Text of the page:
Exercise#3: Liars, damned liars and poets

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bodkin
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Exercise#3: Liars, damned liars and poets

Post by bodkin » Fri Jan 17, 2014 5:02 pm

See Nash's Tales from the bare-knuckle poet or my I have such powers....

Write a poem that is either:
  • (like Nash's) based on a single untrue concept, or
  • (like mine) a stream of complete whoppers from one end to the other
Attach your poems below and in about two weeks I'll bestow the biggest fibber with a $1,000,000,000 in prize money (*)

Have at it, you duplicitous scoundrels!

Ian

(*) the lying has already begun...
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Re: Exercise #3: Liars, damned liars and poets

Post by Ros » Fri Jan 17, 2014 5:11 pm

Both such excellent poems. What a wonderful excuse to have to read them again.

(not lying yet, honest...)


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Nash

Re: Exercise #3: Liars, damned liars and poets

Post by Nash » Fri Jan 17, 2014 5:53 pm

Hey! Mine was all true! Every word of it.

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Re: Exercise #3: Liars, damned liars and poets

Post by Antcliff » Fri Jan 17, 2014 7:51 pm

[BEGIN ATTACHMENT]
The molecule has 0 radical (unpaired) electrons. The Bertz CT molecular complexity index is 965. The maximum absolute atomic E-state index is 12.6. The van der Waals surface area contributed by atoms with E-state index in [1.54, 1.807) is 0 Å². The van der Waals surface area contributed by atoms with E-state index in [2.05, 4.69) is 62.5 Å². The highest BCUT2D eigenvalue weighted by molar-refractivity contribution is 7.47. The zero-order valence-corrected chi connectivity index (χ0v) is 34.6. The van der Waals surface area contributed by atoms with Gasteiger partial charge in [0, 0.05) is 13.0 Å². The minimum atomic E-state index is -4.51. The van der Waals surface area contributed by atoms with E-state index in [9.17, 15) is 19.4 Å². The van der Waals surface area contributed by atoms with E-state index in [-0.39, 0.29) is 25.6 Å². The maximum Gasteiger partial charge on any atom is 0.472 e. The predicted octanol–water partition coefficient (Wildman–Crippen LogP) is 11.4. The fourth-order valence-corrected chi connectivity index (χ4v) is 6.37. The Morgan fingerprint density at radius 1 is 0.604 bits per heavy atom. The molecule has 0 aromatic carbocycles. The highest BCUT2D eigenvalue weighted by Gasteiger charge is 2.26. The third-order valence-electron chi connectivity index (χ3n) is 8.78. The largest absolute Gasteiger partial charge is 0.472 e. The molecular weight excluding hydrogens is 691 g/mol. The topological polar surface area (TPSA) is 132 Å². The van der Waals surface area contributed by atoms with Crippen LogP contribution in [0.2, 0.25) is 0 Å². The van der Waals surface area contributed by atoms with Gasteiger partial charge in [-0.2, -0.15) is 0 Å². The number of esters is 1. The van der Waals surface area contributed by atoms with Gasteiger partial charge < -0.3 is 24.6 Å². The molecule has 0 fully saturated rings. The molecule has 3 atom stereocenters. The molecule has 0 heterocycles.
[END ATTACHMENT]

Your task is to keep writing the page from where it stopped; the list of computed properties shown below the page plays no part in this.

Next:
The Secret Life of Hedgehogs

High in their high hills,
they play bassoons,
note perfecto, so sagacious.
They contemplate in Proto-Gallic,
annotate Herodotus,
paste old fragments of Heraclitus.

And if the sceptic in you thinks,
“this all seems so unlikely?”,
please note:
they don’t think much of us,
they don't even really like us.
We fray into the future, rarely wrought
Save in the tapestries of afterthought.
Richard Wilbur

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Re: Exercise #3: Liars, damned liars and poets

Post by bodkin » Fri Jan 17, 2014 7:59 pm

8) 8) :lol:
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Re: Exercise #3: Liars, damned liars and poets

Post by Jackie » Sat Jan 18, 2014 12:57 pm

Are we allowed to start with either
...and then there was the time
or
I can . . .?
You've both got the rhetoric down pat.

Jackie

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Re: Exercise #3: Liars, damned liars and poets

Post by bodkin » Sun Jan 19, 2014 8:06 pm

Jackie wrote:Are we allowed to start with either
...and then there was the time
or
I can . . .?
You've both got the rhetoric down pat.

Jackie
I don't see why not, they are both everyday phrases, nothing anybody could claim copyright on...

Ian
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Re: Exercise #3: Liars, damned liars and poets